Early childhood through grade 12

Hawthorne Valley Association
close up of male student's hands working on a science lab experiment
close up of student's hands working on a bridge design project using clear pushpins and balsa wood strips and pinning the strips to a piece of white paper
two female students seated at a table are engaged in a lesson together using a small mirror
A male student at Hermit Island reclining on the beach while working on a painting; there are students in the background who are also making paintings of the seascape
Senior class on Hermit Island trip poses while covered in mud at the beach
Class of 2023 stands against a colorful mural while on a trip to Spain
A guest presenter in a high school classroom has a live hawk perched on his arm as he addresses the class
three self-portrait sketches made by seniors hang on a bulletin board
close up of female high school student working with clay; it is a profile view focused on her hands
Boys basketball team during a playoff competition at Stillwater High School
Cross country runners at the start of a race; there are mountains in the background

The heart of Waldorf education is the main lesson. These honors-level seminars take place during the first two hours of the school day and each subject is taught intensively for 3-4 weeks by a teacher who specializes in the subject. In addition, weekly college-preparatory classes in each grade run through the academic year in English, Math, Foreign Language, Physical Education, Health, Chorus and Orchestra. Each student also participates in six arts blocks, has an opportunity to take electives of their choice, and participates in a practicum.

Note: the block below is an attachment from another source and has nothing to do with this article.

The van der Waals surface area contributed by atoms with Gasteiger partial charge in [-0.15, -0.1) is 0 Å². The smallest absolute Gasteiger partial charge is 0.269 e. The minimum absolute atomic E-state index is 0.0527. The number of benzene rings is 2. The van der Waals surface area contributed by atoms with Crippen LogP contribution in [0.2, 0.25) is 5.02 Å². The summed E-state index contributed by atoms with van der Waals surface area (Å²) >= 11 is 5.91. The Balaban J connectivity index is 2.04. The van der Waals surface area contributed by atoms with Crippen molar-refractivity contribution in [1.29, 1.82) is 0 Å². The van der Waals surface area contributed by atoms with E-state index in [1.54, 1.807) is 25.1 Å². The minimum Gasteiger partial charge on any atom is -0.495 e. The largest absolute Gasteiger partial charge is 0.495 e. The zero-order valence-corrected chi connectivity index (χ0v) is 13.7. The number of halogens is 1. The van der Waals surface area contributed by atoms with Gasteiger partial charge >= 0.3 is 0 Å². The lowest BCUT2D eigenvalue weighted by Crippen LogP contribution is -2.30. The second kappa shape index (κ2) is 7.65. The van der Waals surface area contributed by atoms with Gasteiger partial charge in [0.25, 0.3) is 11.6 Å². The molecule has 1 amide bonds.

Learn more about our High School curriculumDownload PDF

Alexander Madey ('20) poses with artist Martina Angela Muller and the sculpture 'Flight' for which Alex made the cast as his senior project
Alexander Madey (’20) with artist Martina Angela Muller and her sculpture ‘Flight’ for which Alexander made the cast from a small stoneware maquette enlarged in aluminum with the sandcasting method. Alex was mentored by Ivan Goodman, of Polich-Tallix, one of America’s premier art foundries. The sculpture is permanently installed at Hawthorne Valley just across the street from the school.

Our high school journey culminates in the Senior Independent Project in which students take on a subject to study intensively and prepare a research paper on the topic as well delivering a presentation. Past projects have included everything from constructing and playing a Renaissance lute to renovating a van for outdoor travel, to starting an upcycle fashion business. Alumni often remark that this experience helped them find their path in life. Hawthorne Valley Waldorf School Class of 2005 alumnus Eliot Livingston Wilson, the founder and design lead for FUTUR, a firm developing regenerative affordable housing solutions, remarked, “The seed of what FUTUR is doing today was sown in my senior year at Hawthorne Valley in the context of my senior project. That is such an extraordinary opportunity that Waldorf education offers and something that I’ve been so grateful for, because it really did set a tone in many ways for my whole life. In 12th grade, I worked with a wonderful architect and he mentored me to design an ecological home for my mother, for my family. That seed really began to take roots and actually informed my passion and studies and work ever since.”